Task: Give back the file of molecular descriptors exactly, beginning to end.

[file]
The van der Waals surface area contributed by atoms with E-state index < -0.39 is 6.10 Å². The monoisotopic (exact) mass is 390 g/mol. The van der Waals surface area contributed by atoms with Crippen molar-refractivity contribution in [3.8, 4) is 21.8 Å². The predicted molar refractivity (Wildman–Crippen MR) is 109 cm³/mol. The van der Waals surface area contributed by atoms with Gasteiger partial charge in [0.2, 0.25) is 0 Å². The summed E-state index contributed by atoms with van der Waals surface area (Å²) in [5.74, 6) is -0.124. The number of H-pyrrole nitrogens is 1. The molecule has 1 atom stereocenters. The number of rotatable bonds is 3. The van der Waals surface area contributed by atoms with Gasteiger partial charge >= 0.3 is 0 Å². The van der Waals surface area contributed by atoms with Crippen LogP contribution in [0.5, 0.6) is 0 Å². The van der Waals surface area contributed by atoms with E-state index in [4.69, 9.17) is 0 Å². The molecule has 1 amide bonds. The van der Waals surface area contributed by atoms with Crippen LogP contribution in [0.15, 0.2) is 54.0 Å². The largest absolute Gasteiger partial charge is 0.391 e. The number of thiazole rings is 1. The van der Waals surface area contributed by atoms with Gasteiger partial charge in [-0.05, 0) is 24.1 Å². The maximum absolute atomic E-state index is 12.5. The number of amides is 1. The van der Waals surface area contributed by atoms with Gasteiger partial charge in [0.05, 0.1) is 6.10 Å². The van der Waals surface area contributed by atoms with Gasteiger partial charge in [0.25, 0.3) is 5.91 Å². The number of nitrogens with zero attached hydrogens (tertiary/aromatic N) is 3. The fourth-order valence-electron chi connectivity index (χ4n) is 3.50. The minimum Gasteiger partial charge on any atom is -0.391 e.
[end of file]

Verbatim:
The van der Waals surface area contributed by atoms with E-state index < -0.39 is 6.10 Å². The monoisotopic (exact) mass is 390 g/mol. The van der Waals surface area contributed by atoms with Crippen molar-refractivity contribution in [3.8, 4) is 21.8 Å². The predicted molar refractivity (Wildman–Crippen MR) is 109 cm³/mol. The van der Waals surface area contributed by atoms with Gasteiger partial charge in [0.2, 0.25) is 0 Å². The summed E-state index contributed by atoms with van der Waals surface area (Å²) in [5.74, 6) is -0.124. The number of H-pyrrole nitrogens is 1. The molecule has 1 atom stereocenters. The number of rotatable bonds is 3. The van der Waals surface area contributed by atoms with Gasteiger partial charge >= 0.3 is 0 Å². The van der Waals surface area contributed by atoms with Crippen LogP contribution in [0.5, 0.6) is 0 Å². The van der Waals surface area contributed by atoms with E-state index in [4.69, 9.17) is 0 Å². The molecule has 1 amide bonds. The van der Waals surface area contributed by atoms with Crippen LogP contribution in [0.15, 0.2) is 54.0 Å². The largest absolute Gasteiger partial charge is 0.391 e. The number of thiazole rings is 1. The van der Waals surface area contributed by atoms with Gasteiger partial charge in [-0.05, 0) is 24.1 Å². The maximum absolute atomic E-state index is 12.5. The number of amides is 1. The van der Waals surface area contributed by atoms with Gasteiger partial charge in [0.05, 0.1) is 6.10 Å². The van der Waals surface area contributed by atoms with Gasteiger partial charge in [0.25, 0.3) is 5.91 Å². The number of nitrogens with zero attached hydrogens (tertiary/aromatic N) is 3. The fourth-order valence-electron chi connectivity index (χ4n) is 3.50. The minimum Gasteiger partial charge on any atom is -0.391 e.